Pope Benedict XVI distributes Communion to a nun as he celebrates Christmas Eve Mass in St. Peter's Basilica at the Vatican Dec. 24, 2012. (CNS photo/Paul Haring)
The Sacra Liturgia conference
, to be
held in Rome from June 25 to 28, 2013, is an international conference with the
goal to study, promote, and renew the appreciation of liturgical formation and
celebration and its foundation for the mission of the Church, particularly in
the light of the teaching of Pope Benedict XVI. The conference is being
organized under the direction of Bishop Dominique Rey of Fréjus-Toulon, France,
and will feature many noted speakers, including Cardinal Raymond Burke, Bishop
Marc Aillet, Father Uwe Michael Lang, Don Nicola Bux, and Tracey Rowland, among
Dom Alcuin Reid, one of the organizers of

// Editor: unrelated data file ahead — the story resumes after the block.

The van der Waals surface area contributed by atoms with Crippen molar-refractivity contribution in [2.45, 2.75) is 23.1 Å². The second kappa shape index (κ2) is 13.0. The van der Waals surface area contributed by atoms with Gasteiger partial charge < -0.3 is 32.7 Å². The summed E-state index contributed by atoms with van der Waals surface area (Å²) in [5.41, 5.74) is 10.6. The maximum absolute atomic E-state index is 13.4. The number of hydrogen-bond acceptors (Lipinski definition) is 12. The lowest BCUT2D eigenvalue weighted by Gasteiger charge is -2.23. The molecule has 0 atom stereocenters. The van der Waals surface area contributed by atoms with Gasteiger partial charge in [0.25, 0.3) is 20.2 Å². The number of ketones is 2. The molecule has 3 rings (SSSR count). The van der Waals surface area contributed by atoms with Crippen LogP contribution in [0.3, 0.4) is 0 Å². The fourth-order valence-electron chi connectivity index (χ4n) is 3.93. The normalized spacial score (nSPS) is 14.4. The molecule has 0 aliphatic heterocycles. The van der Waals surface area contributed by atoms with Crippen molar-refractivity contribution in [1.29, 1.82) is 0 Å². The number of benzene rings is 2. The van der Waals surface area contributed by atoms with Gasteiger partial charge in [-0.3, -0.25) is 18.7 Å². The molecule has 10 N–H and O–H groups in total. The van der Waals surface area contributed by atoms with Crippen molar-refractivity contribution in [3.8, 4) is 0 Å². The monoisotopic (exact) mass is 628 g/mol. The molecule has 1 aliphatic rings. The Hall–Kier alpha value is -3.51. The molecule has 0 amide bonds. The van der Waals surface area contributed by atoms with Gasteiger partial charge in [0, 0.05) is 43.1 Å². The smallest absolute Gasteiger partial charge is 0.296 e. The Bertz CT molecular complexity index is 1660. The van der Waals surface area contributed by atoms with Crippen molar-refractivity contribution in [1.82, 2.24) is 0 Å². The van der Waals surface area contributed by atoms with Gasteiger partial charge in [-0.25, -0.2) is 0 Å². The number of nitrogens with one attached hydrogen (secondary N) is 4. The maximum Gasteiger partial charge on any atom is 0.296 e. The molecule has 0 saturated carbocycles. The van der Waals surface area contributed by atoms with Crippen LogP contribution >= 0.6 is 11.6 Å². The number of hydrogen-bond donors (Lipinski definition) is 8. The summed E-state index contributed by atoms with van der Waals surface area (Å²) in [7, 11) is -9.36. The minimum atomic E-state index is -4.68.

Sacra Liturgia 2013, is a monk of the Monastère Saint-Benoît in the Diocese of
Fréjus-Toulon, France. His major work, The Organic Development of the
Liturgy (Ignatius Press, 2005), carries a preface by Cardinal
Joseph Ratzinger. This past February, he corresponded
with Catholic World Report about the conference, and reflected on
the 50th anniversary of the Second Vatican Council, the state of liturgy today,
and the pontificate of Benedict XVI. Now, following the resignation of Benedict
and the election of Pope Francis, Dom Reid has spoken with CWR again about the
conference, which begins in two weeks.
Alcuin, when last we spoke Pope Benedict’s papacy was about to end and the
Conclave had not yet elected Pope Francis. How does this new pontificate affect
Sacra Liturgia 2013 and what it seeks to promote?
In some ways the new pontificate changes very little. Certainly, Sacra
Liturgia 2013 was inspired by the teaching and
example of Benedict XVI and reflects his insistence and that of the Second